British artist and sculptor Antony Gormley’s interactive exhibition presents a series of subjective states to journey through time and space at the White Cube this season, transforming that malleable venue into a labyrinth of passages and darkened paths, to explore the relationship between architecture and the body. Awkward geometry and immense physical forms made from iron and sheet steel are only one element of the experience; this is one not to be missed.

Francis Bacon: From Picasso to Velázquez at Guggenheim Bilbao, Spain: September 30, 2016 – January 8, 2017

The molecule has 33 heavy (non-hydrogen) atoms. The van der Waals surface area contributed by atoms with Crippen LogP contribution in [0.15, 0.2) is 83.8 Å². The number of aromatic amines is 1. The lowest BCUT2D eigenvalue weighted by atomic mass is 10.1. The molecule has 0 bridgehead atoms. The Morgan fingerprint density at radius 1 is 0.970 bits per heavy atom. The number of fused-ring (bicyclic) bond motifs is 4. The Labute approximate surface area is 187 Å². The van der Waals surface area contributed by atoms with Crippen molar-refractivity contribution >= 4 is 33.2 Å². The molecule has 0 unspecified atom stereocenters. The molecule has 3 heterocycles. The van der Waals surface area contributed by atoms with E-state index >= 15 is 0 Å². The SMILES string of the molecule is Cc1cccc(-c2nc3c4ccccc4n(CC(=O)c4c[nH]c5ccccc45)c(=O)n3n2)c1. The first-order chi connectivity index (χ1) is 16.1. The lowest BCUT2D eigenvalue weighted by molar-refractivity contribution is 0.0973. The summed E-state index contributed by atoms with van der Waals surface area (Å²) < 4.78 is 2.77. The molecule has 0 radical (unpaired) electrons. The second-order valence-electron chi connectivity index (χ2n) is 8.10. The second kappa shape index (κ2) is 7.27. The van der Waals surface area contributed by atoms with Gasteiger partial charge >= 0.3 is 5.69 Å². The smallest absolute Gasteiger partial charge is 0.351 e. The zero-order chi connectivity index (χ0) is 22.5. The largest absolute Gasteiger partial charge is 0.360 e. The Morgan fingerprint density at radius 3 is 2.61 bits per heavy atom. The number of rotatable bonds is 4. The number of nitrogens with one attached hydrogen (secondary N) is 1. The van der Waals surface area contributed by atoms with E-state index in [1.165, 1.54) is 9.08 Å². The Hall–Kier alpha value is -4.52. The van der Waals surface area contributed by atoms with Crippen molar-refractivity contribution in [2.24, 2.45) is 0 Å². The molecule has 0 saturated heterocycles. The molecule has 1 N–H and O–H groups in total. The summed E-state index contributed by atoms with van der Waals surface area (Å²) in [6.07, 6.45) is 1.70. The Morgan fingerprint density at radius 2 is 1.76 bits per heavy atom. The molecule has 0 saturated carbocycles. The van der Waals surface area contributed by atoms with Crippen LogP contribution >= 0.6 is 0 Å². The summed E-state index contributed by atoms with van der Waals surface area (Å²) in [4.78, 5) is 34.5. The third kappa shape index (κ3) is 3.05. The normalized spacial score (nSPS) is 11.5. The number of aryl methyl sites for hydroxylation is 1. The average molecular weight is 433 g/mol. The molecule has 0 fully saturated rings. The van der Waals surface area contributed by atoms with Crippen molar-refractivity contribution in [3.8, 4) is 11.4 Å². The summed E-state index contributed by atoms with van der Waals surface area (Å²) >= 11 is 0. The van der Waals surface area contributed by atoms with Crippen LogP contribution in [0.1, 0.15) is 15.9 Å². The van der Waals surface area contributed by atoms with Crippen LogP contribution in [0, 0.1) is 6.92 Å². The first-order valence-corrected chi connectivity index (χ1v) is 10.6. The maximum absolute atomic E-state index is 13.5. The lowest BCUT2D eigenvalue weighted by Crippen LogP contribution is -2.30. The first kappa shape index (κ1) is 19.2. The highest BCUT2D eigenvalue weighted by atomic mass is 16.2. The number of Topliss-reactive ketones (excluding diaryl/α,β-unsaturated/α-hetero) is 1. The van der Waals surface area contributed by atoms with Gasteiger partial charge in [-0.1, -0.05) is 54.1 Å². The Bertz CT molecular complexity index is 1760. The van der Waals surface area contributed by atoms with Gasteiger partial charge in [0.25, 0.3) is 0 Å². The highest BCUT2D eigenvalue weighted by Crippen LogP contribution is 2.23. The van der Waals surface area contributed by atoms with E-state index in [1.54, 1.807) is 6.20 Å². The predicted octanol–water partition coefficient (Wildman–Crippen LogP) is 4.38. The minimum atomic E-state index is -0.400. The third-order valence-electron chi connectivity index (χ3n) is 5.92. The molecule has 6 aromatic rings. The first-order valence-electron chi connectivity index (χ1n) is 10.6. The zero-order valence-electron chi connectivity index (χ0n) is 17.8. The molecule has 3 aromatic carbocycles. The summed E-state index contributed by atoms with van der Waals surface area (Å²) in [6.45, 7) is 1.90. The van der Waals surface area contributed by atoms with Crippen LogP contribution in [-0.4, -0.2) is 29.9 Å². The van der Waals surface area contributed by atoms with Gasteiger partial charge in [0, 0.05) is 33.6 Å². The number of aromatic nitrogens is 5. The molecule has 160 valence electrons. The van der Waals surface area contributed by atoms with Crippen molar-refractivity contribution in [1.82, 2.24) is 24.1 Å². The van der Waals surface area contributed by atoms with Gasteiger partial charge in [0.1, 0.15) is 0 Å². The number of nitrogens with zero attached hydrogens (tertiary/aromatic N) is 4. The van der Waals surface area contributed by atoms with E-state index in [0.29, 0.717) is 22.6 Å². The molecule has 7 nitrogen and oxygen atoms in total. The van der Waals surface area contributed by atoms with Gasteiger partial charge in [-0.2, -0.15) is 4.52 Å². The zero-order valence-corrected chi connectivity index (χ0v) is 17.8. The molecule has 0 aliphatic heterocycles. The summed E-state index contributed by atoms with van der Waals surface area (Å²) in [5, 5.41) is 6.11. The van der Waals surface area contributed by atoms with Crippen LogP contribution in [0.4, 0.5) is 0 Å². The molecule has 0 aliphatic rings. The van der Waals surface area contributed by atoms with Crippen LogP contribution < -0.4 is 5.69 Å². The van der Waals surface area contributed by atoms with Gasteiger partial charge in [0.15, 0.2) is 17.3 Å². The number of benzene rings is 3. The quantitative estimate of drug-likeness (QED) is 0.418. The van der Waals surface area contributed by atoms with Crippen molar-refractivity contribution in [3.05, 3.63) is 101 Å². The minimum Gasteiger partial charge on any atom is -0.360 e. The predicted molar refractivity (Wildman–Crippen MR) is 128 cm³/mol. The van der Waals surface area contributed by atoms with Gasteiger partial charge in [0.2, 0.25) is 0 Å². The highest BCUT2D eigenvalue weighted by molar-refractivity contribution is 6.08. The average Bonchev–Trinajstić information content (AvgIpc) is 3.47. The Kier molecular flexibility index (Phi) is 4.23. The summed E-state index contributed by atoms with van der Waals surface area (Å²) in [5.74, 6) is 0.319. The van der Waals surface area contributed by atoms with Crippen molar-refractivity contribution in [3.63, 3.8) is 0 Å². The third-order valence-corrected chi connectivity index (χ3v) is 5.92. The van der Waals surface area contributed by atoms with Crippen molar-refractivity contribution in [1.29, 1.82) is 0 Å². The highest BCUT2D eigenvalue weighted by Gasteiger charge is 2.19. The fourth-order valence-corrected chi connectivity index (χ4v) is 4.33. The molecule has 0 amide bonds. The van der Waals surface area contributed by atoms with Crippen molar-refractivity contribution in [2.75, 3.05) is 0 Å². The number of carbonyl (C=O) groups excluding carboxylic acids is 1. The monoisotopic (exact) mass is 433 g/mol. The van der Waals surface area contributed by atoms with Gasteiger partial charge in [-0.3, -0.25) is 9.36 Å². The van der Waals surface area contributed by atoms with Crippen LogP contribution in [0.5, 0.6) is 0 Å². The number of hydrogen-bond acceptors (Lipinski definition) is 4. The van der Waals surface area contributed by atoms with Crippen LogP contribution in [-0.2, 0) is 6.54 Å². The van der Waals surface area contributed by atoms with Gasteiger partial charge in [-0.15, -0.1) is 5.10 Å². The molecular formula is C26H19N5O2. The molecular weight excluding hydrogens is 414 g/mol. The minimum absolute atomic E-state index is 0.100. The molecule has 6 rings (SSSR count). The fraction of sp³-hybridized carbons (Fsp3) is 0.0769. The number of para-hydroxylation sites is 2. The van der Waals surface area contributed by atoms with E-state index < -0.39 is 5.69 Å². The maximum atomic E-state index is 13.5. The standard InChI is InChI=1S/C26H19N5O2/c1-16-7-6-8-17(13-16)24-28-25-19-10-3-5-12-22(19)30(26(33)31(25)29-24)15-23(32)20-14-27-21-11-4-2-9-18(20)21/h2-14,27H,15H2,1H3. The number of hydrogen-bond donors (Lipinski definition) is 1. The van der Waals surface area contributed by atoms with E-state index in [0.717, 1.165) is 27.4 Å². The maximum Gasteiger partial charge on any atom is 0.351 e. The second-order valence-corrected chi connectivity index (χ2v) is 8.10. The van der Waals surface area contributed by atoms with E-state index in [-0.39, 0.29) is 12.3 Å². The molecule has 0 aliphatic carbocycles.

The world's pre-eminent art institutions have long spotted parallels between the great masters of modern art which might otherwise have remained invisible to the rest of us, and the Guggenheim Bilbao's new exhibition, placing nearly 90 examples of Francis Bacon's work alongside those of his greatest influences, promises to be gratifyingly comprehensive in its approach. The show aims to chart Bacon’s emphatic passion for Spanish and French culture, examining the influence of artists "from Picasso to Velázquez" on the work of the infamous Anglo-Irish painter.

START Art Fair at the Saatchi Gallery, London: From September 15–18 2016